Nomenclature

MPT motorised private transport

NMPT non-motorised private transport

PT public transport

pkm passenger kilometres

n sample size

2. Importance of leisure traffic for an environment friendly traffic management

In essence, the environmental compatibility of uncommon leisure traffic depends on:

• modal split,

• specific traffic volume of vehicle traffic, flight performance in the aviation sector and

• automotive technology and drive system of the vehicle and aircraft.

According to ifmo (2014), uncommon leisure traffic accounts for about one third of the traffic volume in Germany. In view of the long travel distances, the car and the airplane are the preferred transport mode for sv and pdat.

For their (main) vacations, the German population uses the airplane for more than 70% of the transport performance (arrival and departure). On the other hand, private cars are used for approximately 60% of transport performance for short vacations and day trips. Cars and airplanes have a higher specific energy consumption compared to busses and trains and cause more air pollution and CO2 emissions. For an environment friendly traffic management, a shift in transport performance to environmental alliance is necessary.

Figure 1 illustrates the current transport performance as well as its future development in different segments of long-distance mobility. Long-distance mobility covers trips with a length of at least 100 km. Transport performance in uncommon leisure traffic (vacations, short vacations, other private overnight trips, private day trips) has grown in the period from 2000 to 2010 - private day trips even disproportionately. In the future, a further growth of transport performance is expected.

current share of demand (pkm) development of transport performance (pkm) 2000-2010 tar current modal spirt (pkm) train bus ¿m plane others future traffic developeinenl (pkm)

vacations (5 < days) 33% + 18% 2% 5% 72% 3% +

short vacations (2 - -1 days) 10% + 57% 1B% 5% 19% 1% +/o

other private overnight trip* 2% o 57% 1R% i% 19% 1% +

private day trips 25% ++ 6G% 17% S% 5% +% +

Ijuxinexx trips (overnight stay) 13% + 20% 20% 5% 53% 2% + +

(regular) Imsmess day trips SK ++ 60% 20M s% 10% 2% ++

lang private '"■'' rydaj (rips

(commuting long distances)

LEGEND: +++: high growth, ++: moderate growth, +: slight growth, o: steady pkm: passenger kilometres

Fig. 1. Status quo und developments of long distance mobility (ways >100 km) ; Source: Bieland 2015 based on IFMO 2014, pp. 16-28.

The increase in traffic performance is partly due to the increasing proportion of regularly travelling persons among the group of all travellers, while the proportion of rarely travelling persons declines. Thus, the average number of trips per person increases (Figure 2). Moreover, Larsen (2008) and LaMondia and Bhat (2010a) indicate that long-distance leisure trips have become commonplace for many people over the past decade. Thus, households increasingly consider tourism travel as an extension of people's daily activities making them part of their everyday life. In addition, studies have shown that the average duration per trip decreases. A trend towards city trips and short vacations can be determined in Germany. City trips and short vacations frequently occur inland. The transport mode is primarily based on private cars (FUR 2014b). The significance of the car as transport mode is not limited to Germany but is also found in studies from Great Britain, Scotland or the USA (Thompson & Ferguson 2006, Guiver, Lumsdon & Weston 2008, Buehler 2010). Other studies do support the fact that the number of short vacation close to home is increasing due to less expenditure, less pre- planning and particularly less time investment (LaMondia, Snell & Bhat 2009, LaMondia & Bhat 2010b).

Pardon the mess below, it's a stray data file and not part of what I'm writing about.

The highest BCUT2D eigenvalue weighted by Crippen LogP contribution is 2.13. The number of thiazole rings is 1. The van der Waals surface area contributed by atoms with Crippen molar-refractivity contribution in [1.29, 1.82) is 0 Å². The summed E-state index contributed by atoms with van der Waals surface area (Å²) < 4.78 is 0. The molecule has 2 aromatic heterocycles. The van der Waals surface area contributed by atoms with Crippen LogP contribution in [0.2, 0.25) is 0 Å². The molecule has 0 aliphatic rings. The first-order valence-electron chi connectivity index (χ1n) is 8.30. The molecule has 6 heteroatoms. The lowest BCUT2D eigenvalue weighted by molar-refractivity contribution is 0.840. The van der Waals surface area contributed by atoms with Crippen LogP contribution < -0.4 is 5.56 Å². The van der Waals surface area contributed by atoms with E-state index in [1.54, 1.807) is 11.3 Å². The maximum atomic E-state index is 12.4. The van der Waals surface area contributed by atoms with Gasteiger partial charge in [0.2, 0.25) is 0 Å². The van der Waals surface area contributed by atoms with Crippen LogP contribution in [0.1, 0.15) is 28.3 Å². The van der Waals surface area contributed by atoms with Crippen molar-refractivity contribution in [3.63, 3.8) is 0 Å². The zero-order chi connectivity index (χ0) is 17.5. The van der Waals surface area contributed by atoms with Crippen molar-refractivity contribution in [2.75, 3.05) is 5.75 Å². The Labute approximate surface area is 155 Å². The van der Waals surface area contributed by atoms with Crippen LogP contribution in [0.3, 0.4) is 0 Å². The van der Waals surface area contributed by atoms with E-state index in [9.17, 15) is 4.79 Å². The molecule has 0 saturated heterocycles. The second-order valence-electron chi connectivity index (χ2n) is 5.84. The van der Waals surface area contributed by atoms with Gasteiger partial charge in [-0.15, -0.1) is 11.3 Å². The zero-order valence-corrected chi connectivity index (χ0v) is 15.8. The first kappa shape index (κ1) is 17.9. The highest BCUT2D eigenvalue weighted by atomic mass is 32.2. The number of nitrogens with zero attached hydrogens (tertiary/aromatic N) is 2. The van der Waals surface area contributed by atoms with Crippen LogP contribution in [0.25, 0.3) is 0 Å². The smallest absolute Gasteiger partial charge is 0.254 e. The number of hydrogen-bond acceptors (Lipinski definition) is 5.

Especially agglomeration areas experience difficulties in complying with the stipulated limits for air polluting emissions (annual average). The report for the resolution of the European Commission (2013) identifies traffic as the main cause of pollution in several German agglomeration areas leading to high concentrations of NO2. Opaschowski indicated in 1999 that leisure and holiday traffic is responsible for about half of the air pollution produced by passenger cars (Opaschowski 1999). Due to their importance, visitor attractions generate a huge volume of traffic, and thus, cause a negative impact on the environment.

It has been shown that an analysis of negative environmental effects of the whole traffic sector due to uncommon leisure traffic is gaining importance to achieve environmental and climate change objectives. For that matter, visitors realise their responsibility as consumers and take a closer look at aspects of sustainability and climate protection before and during their trip. Furthermore, from their point of view the nation has to create a sustainable offer that meets the needs of visitors for sustainable vacations. According to the results of an FUR study, visitors are willing to travel more environment friendly in their vacations (FUR 2014b, WWF 2009). There is a huge potential for protecting the cultural and natural heritage as well as increasing the quality of stay and leisure value by influencing uncommon leisure traffic in terms of environment friendliness.

100 90 80 70 60

40 30 20 10 0

(Nm^mtûr^oOCTtOiHtNm^mtûr^oOCTtOiHtNm^mtûr^ooc^ NNNI^I^I^I^I^WWWMCOCOCOCOCOCOOlOlOlOlffiffiffiffiffiffi CTtCTtCTtCTtCTtCTtCTtCTtCTtCTtCTtCTtCTtCTtCTtCTtCTtCTtCTtCTtCTtCTtCTtCTtCTtCTtCTt^

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ooooooooooooooo

(N(N(N(N(N(N(N(N(N(N(N(N(N(N(N

rarely travelling persons no vacation in the last three years interval-travelling persons at least one vacation in the last three years H regularly travelling persons

at least one vacation every year over the past three years

Fig. 2. Change of frequency of trips in the period 1972 - 2014 ; Source: Bieland 2015 based on FUR 2014a, p. 2.

3. Traffic behaviour in uncommon leisure traffic